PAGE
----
Adolph MENZEL (Breslau 1815 - Berlin 1905)
A Seated Woman Reading (Portrait of Emilie Fontane)
Watercolour and gouache on thin cardboard.
Extensively inscribed and dated by the artist 'Möge, Verehrte Frau, / Ihre Enttäuschung beim / Anblick des Umseitigen / nicht so groß sein, um Ihnen / zur Warnung zu Werden, / jemals wieder bei jeweili-/ ger Gelegenheit mit / Jemanden / ein Vihlipbchen [Vielliebchen] zu essen / B[erlin]16 Marz 1872.' in brown ink on the verso.
112 x 73 mm. (4 3/8 x 2 7/8 in.)
This charming watercolour is a portrait of Emilie Fontane, née Rouanet-Kummer (1824-1902), the wife of Menzel’s longtime friend, the German Realist novelist and poet Theodor Fontane (1819-1898). She is depicted sitting by the railing on the deck of a river steamer, reading a book held in one hand and holding an open umbrella against the wind in her other, gloved hand. Menzel made this small watercolour as a token of affection for Emilie Fontane, who, like her husband, maintained a correspondence with the artist well into his late years. The inscription on the verso, written in Menzel’s distinctive hand, may be approximately translated as: ‘May, my lady, your disappointment at the sight of the other side [of this drawing] not be so great as to caution you against ever dining again, on occasion, with a little friend. Berlin 16 March 1872.’
Much of Menzel’s vast corpus of drawings is executed in pencil, chalks or charcoal, and the use of watercolour is relatively rare in his drawn oeuvre. A stylistically comparable small watercolour of a young girl with a cat, of slightly smaller dimensions, is in a private collection in Germany.
Theodor Fontane frequently wrote in praise of the artist. As he once noted, ‘Menzel is the master of every branch of his art, but, even more, he is the master of his own passions. The human in him still surpasses the artist. What he is in his greatness, he is, above all, through his human qualities, through his rare incarnation of diligence, responsibility, and courage.’
The present sheet was once part of the large art collection of the industrialist Berthold Nothmann (1865-1942). A native of Upper Silesia, Nothmann worked as an employee and director of the Hudschinsky tube factories in Breslau and Gleiwitz (now Wroclau and Gliwice in Poland). A friend of Max Liebermann, Nothmann was a passionate art collector, and owned works by Paul Cézanne and Otto Mueller, among many others, and is also known to have met Henri Matisse. On his retirement in 1931, he settled first in Düsseldorf and then in Wannsee in Berlin, and devoted himself to his art collection. Much of the collection was sold, however, before Nothmann and his wife Martha emigrated to London in 1939. He died there, without descendants, in February 1942.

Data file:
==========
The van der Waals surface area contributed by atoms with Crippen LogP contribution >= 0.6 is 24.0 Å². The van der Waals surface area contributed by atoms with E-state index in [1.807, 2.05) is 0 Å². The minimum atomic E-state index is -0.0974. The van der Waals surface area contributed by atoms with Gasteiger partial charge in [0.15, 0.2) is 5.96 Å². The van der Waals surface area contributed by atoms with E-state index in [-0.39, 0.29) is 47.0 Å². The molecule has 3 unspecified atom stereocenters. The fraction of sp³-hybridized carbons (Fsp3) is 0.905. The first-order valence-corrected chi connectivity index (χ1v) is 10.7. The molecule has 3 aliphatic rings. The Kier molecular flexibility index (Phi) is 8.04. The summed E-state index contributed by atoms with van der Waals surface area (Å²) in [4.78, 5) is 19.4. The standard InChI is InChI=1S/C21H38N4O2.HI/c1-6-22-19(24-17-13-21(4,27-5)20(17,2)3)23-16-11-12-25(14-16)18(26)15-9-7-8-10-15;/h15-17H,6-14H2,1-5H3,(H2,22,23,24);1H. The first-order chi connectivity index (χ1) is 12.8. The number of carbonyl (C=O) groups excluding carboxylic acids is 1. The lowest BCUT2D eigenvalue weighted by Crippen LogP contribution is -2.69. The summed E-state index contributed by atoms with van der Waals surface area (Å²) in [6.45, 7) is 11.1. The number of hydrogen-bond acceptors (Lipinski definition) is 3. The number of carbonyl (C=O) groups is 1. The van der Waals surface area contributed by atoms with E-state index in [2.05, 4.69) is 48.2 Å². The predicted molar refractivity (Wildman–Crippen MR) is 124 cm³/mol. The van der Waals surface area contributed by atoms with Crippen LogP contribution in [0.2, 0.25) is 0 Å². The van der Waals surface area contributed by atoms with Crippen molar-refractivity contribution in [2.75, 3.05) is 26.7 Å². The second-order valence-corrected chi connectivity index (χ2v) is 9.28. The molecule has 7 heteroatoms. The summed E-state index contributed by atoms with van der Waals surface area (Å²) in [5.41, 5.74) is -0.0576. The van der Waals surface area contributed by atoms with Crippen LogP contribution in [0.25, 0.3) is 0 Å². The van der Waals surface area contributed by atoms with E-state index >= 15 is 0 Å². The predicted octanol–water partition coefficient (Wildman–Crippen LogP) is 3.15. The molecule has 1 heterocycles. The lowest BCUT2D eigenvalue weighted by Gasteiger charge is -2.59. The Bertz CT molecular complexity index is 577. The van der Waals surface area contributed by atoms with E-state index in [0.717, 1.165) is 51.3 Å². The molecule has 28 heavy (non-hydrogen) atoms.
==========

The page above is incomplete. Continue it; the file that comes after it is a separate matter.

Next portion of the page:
The present sheet has been included in a number of significant exhibitions of Menzel’s work, including the huge memorial exhibition held at the National-Galerie in Berlin in 1905 and the Ausstellung Adolph von Menzel aus Anlass seines 50 Todesjahres at the Museum Dahlem in Berlin in 1955. It was exhibited in public most recently in Berlin and London in 1965.
Presented by the artist to the sitter, Emilie Rouanet-Kummer Fontane, Berlin
Thence by descent in the Fontane family from 1902
Berthold and Martha Nothmann, Wannsee, Berlin, by 1936
Acquired from them on 12 May 1938 by Galerie Heinemann, Munich
Purchased from them in August 1938 by Dr. Frenztel, Elbing
His sale, Berlin, Hans W. Lange, 18 October 1940, lot 529 (sold for 3,500 Reichsmarks)
Private collection, Berlin, by 1955
Herbert Klewer, Berlin, by 1965
Private collection, Berlin
Anonymous sale, Berlin, Villa Grisebach, 26 November 2014, lot 202
Hugo von Tschudi, Adolph von Menzel: Abbildungen seiner Gemälde und Studien, Munich, 1905, pp.380-381, no.581 (‘Lesende Dame’); Berthold Nothmann, Meine Lebenserinnerungen, für die Familie bestimmt (Wannsee, November 1936), unpublished typescript, Leo Baeck Institute, New York, p.58; Gisold Lammel, Adolph Menzel und seine Kreise, Dresden and Basel, 1993, p.74; Claude Keisch, ‘“Ja, wer ist Menzel?”’, in Claude Keisch, Peter-Klaus Schuster and Moritz Wullen, ed., Fontane und die bildende Kunst, exhibition catalogue, Berlin, 1998, p.200.